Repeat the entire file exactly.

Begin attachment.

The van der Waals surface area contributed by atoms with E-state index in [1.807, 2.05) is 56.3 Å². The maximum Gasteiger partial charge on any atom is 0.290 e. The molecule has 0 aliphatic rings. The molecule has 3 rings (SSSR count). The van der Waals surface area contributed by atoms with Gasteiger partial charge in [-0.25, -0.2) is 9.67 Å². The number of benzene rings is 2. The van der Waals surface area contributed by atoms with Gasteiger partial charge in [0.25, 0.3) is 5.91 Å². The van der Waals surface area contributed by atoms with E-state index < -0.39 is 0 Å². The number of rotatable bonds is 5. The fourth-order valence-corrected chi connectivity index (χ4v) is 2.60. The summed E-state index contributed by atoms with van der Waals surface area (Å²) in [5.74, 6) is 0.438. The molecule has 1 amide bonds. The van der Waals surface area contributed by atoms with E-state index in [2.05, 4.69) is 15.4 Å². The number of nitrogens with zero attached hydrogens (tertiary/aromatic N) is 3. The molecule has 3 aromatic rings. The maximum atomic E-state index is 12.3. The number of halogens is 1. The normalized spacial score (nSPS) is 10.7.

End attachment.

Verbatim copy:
The van der Waals surface area contributed by atoms with E-state index in [1.807, 2.05) is 56.3 Å². The maximum Gasteiger partial charge on any atom is 0.290 e. The molecule has 0 aliphatic rings. The molecule has 3 rings (SSSR count). The van der Waals surface area contributed by atoms with Gasteiger partial charge in [-0.25, -0.2) is 9.67 Å². The number of benzene rings is 2. The van der Waals surface area contributed by atoms with Gasteiger partial charge in [0.25, 0.3) is 5.91 Å². The van der Waals surface area contributed by atoms with E-state index < -0.39 is 0 Å². The number of rotatable bonds is 5. The fourth-order valence-corrected chi connectivity index (χ4v) is 2.60. The summed E-state index contributed by atoms with van der Waals surface area (Å²) in [5.74, 6) is 0.438. The molecule has 1 amide bonds. The van der Waals surface area contributed by atoms with E-state index in [2.05, 4.69) is 15.4 Å². The number of nitrogens with zero attached hydrogens (tertiary/aromatic N) is 3. The molecule has 3 aromatic rings. The maximum atomic E-state index is 12.3. The number of halogens is 1. The normalized spacial score (nSPS) is 10.7.